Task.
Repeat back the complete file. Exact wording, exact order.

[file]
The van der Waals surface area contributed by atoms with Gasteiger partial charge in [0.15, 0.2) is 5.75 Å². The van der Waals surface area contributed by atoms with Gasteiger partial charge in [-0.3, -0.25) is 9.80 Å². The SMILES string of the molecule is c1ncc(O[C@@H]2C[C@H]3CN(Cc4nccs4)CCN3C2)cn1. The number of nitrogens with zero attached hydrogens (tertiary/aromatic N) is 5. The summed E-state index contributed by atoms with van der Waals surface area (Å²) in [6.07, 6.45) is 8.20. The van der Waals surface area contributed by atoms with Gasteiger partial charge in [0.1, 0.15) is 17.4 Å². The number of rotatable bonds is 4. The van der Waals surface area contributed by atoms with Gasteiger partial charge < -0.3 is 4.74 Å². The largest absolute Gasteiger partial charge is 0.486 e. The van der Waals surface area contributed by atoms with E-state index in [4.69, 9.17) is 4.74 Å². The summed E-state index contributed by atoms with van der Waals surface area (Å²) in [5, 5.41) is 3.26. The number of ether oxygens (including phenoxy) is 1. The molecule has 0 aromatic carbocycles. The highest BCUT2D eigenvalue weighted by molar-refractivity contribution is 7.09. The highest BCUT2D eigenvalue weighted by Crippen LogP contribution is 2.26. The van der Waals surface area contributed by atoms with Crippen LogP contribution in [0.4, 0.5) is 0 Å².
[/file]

The van der Waals surface area contributed by atoms with Gasteiger partial charge in [0.15, 0.2) is 5.75 Å². The van der Waals surface area contributed by atoms with Gasteiger partial charge in [-0.3, -0.25) is 9.80 Å². The SMILES string of the molecule is c1ncc(O[C@@H]2C[C@H]3CN(Cc4nccs4)CCN3C2)cn1. The number of nitrogens with zero attached hydrogens (tertiary/aromatic N) is 5. The summed E-state index contributed by atoms with van der Waals surface area (Å²) in [6.07, 6.45) is 8.20. The van der Waals surface area contributed by atoms with Gasteiger partial charge in [0.1, 0.15) is 17.4 Å². The number of rotatable bonds is 4. The van der Waals surface area contributed by atoms with Gasteiger partial charge < -0.3 is 4.74 Å². The largest absolute Gasteiger partial charge is 0.486 e. The van der Waals surface area contributed by atoms with E-state index in [4.69, 9.17) is 4.74 Å². The summed E-state index contributed by atoms with van der Waals surface area (Å²) in [5, 5.41) is 3.26. The number of ether oxygens (including phenoxy) is 1. The molecule has 0 aromatic carbocycles. The highest BCUT2D eigenvalue weighted by molar-refractivity contribution is 7.09. The highest BCUT2D eigenvalue weighted by Crippen LogP contribution is 2.26. The van der Waals surface area contributed by atoms with Crippen LogP contribution in [0.4, 0.5) is 0 Å².